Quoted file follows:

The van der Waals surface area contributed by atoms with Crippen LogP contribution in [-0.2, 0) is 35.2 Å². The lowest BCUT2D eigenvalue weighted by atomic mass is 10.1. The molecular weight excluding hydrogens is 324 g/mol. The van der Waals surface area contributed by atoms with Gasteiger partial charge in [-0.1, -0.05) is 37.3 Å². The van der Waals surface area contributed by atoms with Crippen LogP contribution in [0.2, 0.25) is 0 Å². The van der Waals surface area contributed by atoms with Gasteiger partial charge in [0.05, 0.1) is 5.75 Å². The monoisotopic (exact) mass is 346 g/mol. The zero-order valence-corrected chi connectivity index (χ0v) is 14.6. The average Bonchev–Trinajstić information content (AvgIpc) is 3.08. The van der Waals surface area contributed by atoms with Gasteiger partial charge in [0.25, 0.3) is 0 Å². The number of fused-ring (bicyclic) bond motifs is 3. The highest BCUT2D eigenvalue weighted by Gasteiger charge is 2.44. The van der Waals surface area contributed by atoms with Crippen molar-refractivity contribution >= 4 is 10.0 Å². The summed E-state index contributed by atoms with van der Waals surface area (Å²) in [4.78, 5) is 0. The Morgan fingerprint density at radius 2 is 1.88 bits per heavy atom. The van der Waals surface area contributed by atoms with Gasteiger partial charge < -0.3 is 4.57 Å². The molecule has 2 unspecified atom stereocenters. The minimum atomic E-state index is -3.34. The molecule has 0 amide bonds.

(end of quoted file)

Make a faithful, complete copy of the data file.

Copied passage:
The van der Waals surface area contributed by atoms with Crippen LogP contribution in [-0.2, 0) is 35.2 Å². The lowest BCUT2D eigenvalue weighted by atomic mass is 10.1. The molecular weight excluding hydrogens is 324 g/mol. The van der Waals surface area contributed by atoms with Gasteiger partial charge in [-0.1, -0.05) is 37.3 Å². The van der Waals surface area contributed by atoms with Crippen LogP contribution in [0.2, 0.25) is 0 Å². The van der Waals surface area contributed by atoms with Gasteiger partial charge in [0.05, 0.1) is 5.75 Å². The monoisotopic (exact) mass is 346 g/mol. The zero-order valence-corrected chi connectivity index (χ0v) is 14.6. The average Bonchev–Trinajstić information content (AvgIpc) is 3.08. The van der Waals surface area contributed by atoms with Gasteiger partial charge in [0.25, 0.3) is 0 Å². The number of fused-ring (bicyclic) bond motifs is 3. The highest BCUT2D eigenvalue weighted by Gasteiger charge is 2.44. The van der Waals surface area contributed by atoms with Crippen molar-refractivity contribution >= 4 is 10.0 Å². The summed E-state index contributed by atoms with van der Waals surface area (Å²) in [4.78, 5) is 0. The Morgan fingerprint density at radius 2 is 1.88 bits per heavy atom. The van der Waals surface area contributed by atoms with Gasteiger partial charge < -0.3 is 4.57 Å². The molecule has 2 unspecified atom stereocenters. The minimum atomic E-state index is -3.34. The molecule has 0 amide bonds.